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How to grow Asian greens

Looking for a way to spice up your vegetable garden? Asian greens are the perfect, easy-to-grow addition to any vegetable garden. These delicious veggies are perfect for stir-fry, soups and salads. Asian greens are best grown in cooler weather which is why the best time of the year to plant them is in August or September. Not all Asian greens can be found at your local grocery store, which is why planting them ensures you can always have easy access to these tasty vegetables.


How to Grow Asian Greens?

1. Sow Your Asian Green Seeds:

Asian greens fair better when sown in the fall or late summer. It is best to either sow directly into the ground or to start them in plug trays and plant them a few weeks later. Most Asian greens are in the brassica family meaning that they will flower or bolt earlier on in the season and sowing them later in the summer or fall will avoid this, as well, there are less pests during this time.

2. Prepare the Soil:

It is important that there is a thick layer of compost evenly spread throughout and then rake it through the soil well.

3. Transplant the Asian Greens:

During this process it is important to handle the Asian greens delicately, and to make sure the soil is moist before transplanting. To transplant, I find the best method is to dig a small hole and then put the transplant in and to cover it with soil. Be sure to space out the seedlings 15-20 cm apart.

4. Water your Greens:

Remember to water your Asian greens directly after planting, and to water them every few days as needed. As more time goes on and they start to grow, they will only need to be watered once a week, or every other week. However, underwatering these greens can cause them to bolt.

5. Harvesting Asian Greens:

Most Asian greens will be fully grown between 40-70 days after you transplant them. Depending on the type of Asian green they need to be harvested differently. Bok Choy for instance, will need to be harvested by cutting through the base of the plant. Whereas the Mizuna should be harvested little by little, taking a few leaves each time. You will know they are at their full size once you start to see a bulb on the plant. However, when you decide to harvest them is up to you, and you can let them grow for a longer or shorter amount of time. Once it flowers, these leafy greens will lose their unique, mellow taste and will go bitter. So watch out and keep a close eye on your maturing Asian greens.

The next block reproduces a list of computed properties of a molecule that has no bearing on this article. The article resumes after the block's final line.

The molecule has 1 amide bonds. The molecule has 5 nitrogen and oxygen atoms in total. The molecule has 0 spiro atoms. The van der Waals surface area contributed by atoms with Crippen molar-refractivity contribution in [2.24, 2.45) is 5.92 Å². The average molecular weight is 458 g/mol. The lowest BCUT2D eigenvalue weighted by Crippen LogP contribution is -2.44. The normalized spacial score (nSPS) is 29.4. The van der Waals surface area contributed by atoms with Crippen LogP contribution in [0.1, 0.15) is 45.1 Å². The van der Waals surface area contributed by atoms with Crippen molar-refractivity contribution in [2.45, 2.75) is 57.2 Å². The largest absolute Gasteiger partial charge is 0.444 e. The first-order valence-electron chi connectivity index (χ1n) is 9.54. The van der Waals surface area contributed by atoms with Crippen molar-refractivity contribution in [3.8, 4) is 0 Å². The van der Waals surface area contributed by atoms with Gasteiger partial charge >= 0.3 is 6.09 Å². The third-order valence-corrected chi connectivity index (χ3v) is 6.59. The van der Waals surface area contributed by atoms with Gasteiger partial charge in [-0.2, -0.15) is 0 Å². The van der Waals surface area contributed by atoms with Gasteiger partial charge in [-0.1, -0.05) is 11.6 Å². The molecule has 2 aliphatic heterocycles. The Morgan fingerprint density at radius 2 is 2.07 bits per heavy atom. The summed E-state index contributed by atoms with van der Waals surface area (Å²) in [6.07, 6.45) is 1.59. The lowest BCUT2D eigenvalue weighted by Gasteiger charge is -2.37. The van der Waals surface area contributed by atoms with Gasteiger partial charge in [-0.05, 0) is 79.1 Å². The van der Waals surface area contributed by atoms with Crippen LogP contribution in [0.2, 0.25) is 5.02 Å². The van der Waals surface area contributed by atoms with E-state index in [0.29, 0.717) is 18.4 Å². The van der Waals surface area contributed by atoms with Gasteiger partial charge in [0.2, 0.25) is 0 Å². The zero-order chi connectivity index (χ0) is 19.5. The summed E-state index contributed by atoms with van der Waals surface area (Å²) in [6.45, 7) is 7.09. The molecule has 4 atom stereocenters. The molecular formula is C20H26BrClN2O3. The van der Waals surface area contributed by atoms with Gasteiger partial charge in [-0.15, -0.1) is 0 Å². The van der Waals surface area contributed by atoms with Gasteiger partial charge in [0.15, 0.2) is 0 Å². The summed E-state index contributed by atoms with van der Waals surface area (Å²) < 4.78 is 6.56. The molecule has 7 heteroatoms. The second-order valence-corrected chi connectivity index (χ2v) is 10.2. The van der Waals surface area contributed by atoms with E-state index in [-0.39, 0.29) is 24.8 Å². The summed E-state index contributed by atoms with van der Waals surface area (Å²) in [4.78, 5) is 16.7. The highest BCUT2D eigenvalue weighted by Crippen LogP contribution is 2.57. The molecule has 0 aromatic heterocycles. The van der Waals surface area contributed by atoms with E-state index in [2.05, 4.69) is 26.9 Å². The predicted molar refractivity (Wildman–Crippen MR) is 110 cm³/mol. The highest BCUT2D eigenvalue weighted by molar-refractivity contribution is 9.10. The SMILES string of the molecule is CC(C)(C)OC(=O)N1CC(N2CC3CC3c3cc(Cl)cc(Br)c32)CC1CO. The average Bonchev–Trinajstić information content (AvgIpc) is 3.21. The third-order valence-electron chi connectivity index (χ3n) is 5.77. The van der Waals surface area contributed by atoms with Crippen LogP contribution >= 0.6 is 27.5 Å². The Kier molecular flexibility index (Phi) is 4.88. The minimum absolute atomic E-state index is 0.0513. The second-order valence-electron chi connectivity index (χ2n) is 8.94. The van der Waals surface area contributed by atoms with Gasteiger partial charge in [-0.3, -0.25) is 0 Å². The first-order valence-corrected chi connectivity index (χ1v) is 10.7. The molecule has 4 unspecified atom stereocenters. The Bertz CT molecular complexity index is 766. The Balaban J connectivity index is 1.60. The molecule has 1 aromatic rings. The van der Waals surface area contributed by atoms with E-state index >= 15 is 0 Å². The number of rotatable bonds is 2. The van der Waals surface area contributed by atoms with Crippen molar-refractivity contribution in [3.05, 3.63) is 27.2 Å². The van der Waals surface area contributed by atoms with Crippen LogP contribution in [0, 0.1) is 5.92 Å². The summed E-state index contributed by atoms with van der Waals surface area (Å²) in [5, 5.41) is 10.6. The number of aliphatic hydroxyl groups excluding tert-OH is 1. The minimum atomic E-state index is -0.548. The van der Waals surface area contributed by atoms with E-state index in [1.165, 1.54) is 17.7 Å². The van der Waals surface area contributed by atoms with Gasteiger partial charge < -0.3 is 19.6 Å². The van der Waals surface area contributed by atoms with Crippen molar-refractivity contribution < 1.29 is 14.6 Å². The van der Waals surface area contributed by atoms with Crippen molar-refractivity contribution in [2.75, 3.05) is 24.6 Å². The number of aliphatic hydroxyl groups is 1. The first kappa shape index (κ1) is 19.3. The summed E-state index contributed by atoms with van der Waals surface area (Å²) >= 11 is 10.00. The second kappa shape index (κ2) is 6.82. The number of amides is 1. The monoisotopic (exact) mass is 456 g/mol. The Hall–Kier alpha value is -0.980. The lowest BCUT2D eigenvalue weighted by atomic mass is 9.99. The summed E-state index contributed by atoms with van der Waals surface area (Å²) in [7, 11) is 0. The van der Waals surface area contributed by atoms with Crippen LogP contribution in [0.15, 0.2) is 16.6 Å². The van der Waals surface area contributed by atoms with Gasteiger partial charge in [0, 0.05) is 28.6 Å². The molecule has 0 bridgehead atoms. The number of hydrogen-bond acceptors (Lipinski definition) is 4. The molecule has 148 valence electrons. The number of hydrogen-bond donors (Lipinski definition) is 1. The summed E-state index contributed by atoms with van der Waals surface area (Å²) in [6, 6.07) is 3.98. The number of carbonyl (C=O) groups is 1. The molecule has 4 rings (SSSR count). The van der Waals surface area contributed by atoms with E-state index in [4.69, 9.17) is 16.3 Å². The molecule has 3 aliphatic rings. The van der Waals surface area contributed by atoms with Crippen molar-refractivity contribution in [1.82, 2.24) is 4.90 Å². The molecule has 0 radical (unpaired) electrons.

bok choy growing

How do I Care for my Asian Greens?

The best way to care for your Asian greens is to make sure to weed between the plants and to ensure that they don’t cross pollinate with other plants. As well it is important to protect your plants from slugs and flea beetles, however, if you plan on planting them near the end of summer/fall it should help you avoid flea beetles. But be aware of slugs and remove them as you see them!

Check out our guide on how to deal with garden pests for more tips.

Recommended Varieties of Asian Greens:

bok choy in bowl
greens in bowl

There are many different types of Asian Greens, however, a few of my personal favorites are:

  • Bok Choy (Pak Choi), this is a more mild flavour but it is very crisp and sweet and tastes really good in stir- fry and soups.
  • Chinese Broccoli (Gai Lohn), tastes very similar to traditional broccoli however, the taste is a bit stronger and has similar notes to that of mustard, and I personally love to steam this vegetable.
  • Flowering Chinese Cabbage (Choy Sum), This vegetable is more tender and delicate and can be prepared similar to broccoli. All parts of the vegetable are edible including the stem and flowers.

Asian greens are low effort, high yield crops that go from seed to table in no time so you’ll be supplied with family stir-fry and potlucks to fulfill all your leafy green desires. You may have never ventured into exotic vegetables before. Sometimes it can be more comfortable to limit ourselves to what we know and have a routine of doing. We fall into a routine of eating at the same restaurants, shopping at the same stores and even gardening the same vegetables. But, there is joy and excitement in discovering something new and expanding our palettes to appreciate other cultures.

Happy planting!

yellow petaled flower by elias sorey unsplash

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